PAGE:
SEPTA Ridership Was Down in 2014—Are Millennials to Blame?
After record-breaking ridership on SEPTA in 2013, fewer Philadelphians took public transit last year, according to a new report from the American Public Transportation Association (APTA). The system maintained its status as the 6th-most travelled metro system, but transit trips were down about 7 million in total, or, about 2 percent on the year. Nationwide, passengers on public transportation increased by 1 percent in 2014 (barely outpacing U.S. population growth), contributing to 10.8 billion rides, the highest total mark in 58 years.
SEPTA isn’t the only big-city transit system to post a ridership decline. Commutes were down in both Chicago and Washington, D.C.—the second- and fifth-largest systems—along with smaller systems in Los Angeles, Miami and Pittsburgh. Actually, ridership was essentially flat across much of the country. One huge exception? New York.
101 m more total transit trips in 2014 than 2013. 107 m more NYC Subway trips. So other cities accounted for virtually none of the change.
— Yonah Freemark (@yfreemark) March 9, 2015
The national bump in riders continues a trend that’s now 20 years strong. Transit ridership has increased 39 percent over that span, while vehicle miles have increased just 25 percent. And last year, ridership increased even during a fall and winter in which gasoline prices hit 5-year lows in many parts of the country. It’s also an encouraging sign for the economy, APTA says:
For example, Atlanta (GA), San Francisco (CA), Minneapolis (MN), Seattle (WA), and Champaign-Urbana (IL) were some cities that saw increased ridership in part because of an improved job market. Since nearly 60 percent of the trips taken on public transportation are for work commutes, public transportation ridership increases are seen in areas where the local economy is growing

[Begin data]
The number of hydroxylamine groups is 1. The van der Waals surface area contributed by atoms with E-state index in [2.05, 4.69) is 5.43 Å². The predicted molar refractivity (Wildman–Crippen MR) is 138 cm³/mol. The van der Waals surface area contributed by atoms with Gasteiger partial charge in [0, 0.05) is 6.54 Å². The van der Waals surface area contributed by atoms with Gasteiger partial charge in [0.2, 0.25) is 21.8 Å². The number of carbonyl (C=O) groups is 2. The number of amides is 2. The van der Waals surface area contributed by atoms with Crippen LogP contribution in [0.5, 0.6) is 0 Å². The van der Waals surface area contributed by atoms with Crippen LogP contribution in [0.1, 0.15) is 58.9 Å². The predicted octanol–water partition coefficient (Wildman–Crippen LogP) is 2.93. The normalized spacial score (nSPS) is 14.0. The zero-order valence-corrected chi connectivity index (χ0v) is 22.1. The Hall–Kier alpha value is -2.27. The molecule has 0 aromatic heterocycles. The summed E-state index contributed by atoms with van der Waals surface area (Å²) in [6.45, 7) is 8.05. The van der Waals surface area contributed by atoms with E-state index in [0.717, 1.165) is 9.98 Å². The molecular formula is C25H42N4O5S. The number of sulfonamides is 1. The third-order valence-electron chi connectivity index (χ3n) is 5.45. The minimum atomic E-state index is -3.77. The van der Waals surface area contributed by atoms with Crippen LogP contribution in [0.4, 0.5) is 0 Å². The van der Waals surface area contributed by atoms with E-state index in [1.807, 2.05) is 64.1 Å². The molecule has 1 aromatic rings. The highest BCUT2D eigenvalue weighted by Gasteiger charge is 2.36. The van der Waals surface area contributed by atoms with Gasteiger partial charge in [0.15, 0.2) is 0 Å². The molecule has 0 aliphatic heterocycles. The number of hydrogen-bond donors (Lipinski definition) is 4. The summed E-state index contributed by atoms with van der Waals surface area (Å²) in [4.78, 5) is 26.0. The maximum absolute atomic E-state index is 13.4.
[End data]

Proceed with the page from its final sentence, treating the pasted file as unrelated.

Overall, light rail saw the highest proportional gains compared to any other mode of transit, while bus passengers fell the most. In Philly, both light rail (trolleys) and buses were down—4 percent and 3 percent respectively—while the commuter rail continued to gain riders (about 2 percent).
SEPTA’s own ridership tally, released last year, covers a different 12-month window than does APTA’s, but it too found that ridership had declined a bit. What’s going on? Last year, SEPTA blamed a harsh winter and the fare increase in the summer of 2013 (which took effect at the start of its measurement) for the declines.
But could changing transportation preferences among Millennials also be a factor? Philadelphians aged 18-34 commute on foot or by bike much more than other adults, and via public transportation much less, according to a Center City District report. Young people have led the increase of bike commuting into Center City, which has grown 33.4 percent between 2012 and 2014. Center City District hasn’t been doing its commuting survey all that long, so it’s not entirely clear if Millennials are less transit dependent than earlier generations of young people but it seems a fair bet, given Center City’s youth movement these past 10 years or so.
But there’s good news for SEPTA ridership in the more recent data. The system reports that, over the first seven months of its fiscal year, ridership is up 1.3 percent over last year. Intriguingly, though, that growth is predominantly being driven by Regional Rail (up 3.8 percent over last year) and SEPTA’s suburban transit division (up 3.2 percent). The city transit division is up a scant .6 percent.